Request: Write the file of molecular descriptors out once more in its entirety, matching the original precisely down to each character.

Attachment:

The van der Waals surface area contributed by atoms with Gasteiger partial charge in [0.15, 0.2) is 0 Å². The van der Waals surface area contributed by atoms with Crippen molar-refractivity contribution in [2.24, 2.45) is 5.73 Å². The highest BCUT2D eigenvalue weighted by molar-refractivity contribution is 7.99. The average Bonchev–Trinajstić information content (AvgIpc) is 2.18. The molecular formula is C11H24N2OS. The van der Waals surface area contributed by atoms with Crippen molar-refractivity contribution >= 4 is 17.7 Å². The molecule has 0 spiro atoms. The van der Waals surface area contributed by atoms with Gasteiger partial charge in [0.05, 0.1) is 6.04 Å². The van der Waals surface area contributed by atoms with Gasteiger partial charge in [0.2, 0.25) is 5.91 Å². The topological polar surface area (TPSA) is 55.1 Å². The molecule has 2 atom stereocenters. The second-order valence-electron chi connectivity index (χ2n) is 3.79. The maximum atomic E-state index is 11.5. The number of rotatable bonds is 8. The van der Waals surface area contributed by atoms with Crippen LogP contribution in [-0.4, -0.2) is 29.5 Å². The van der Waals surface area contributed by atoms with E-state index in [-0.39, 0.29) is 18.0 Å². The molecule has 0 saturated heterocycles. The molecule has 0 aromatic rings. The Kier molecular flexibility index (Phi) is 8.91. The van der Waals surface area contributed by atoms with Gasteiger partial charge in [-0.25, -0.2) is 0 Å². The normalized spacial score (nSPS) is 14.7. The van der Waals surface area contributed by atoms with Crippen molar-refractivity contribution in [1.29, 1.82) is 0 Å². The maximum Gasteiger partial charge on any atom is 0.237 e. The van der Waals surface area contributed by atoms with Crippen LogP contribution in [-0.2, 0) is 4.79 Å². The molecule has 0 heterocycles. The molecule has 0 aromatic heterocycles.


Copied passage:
The van der Waals surface area contributed by atoms with Gasteiger partial charge in [0.15, 0.2) is 0 Å². The van der Waals surface area contributed by atoms with Crippen molar-refractivity contribution in [2.24, 2.45) is 5.73 Å². The highest BCUT2D eigenvalue weighted by molar-refractivity contribution is 7.99. The average Bonchev–Trinajstić information content (AvgIpc) is 2.18. The molecular formula is C11H24N2OS. The van der Waals surface area contributed by atoms with Crippen molar-refractivity contribution >= 4 is 17.7 Å². The molecule has 0 spiro atoms. The van der Waals surface area contributed by atoms with Gasteiger partial charge in [0.05, 0.1) is 6.04 Å². The van der Waals surface area contributed by atoms with Gasteiger partial charge in [0.2, 0.25) is 5.91 Å². The topological polar surface area (TPSA) is 55.1 Å². The molecule has 2 atom stereocenters. The second-order valence-electron chi connectivity index (χ2n) is 3.79. The maximum atomic E-state index is 11.5. The number of rotatable bonds is 8. The van der Waals surface area contributed by atoms with Crippen LogP contribution in [-0.4, -0.2) is 29.5 Å². The van der Waals surface area contributed by atoms with E-state index in [-0.39, 0.29) is 18.0 Å². The molecule has 0 saturated heterocycles. The molecule has 0 aromatic rings. The Kier molecular flexibility index (Phi) is 8.91. The van der Waals surface area contributed by atoms with Gasteiger partial charge in [-0.25, -0.2) is 0 Å². The normalized spacial score (nSPS) is 14.7. The van der Waals surface area contributed by atoms with Crippen molar-refractivity contribution in [1.29, 1.82) is 0 Å². The maximum Gasteiger partial charge on any atom is 0.237 e. The van der Waals surface area contributed by atoms with Crippen LogP contribution in [-0.2, 0) is 4.79 Å². The molecule has 0 heterocycles. The molecule has 0 aromatic heterocycles.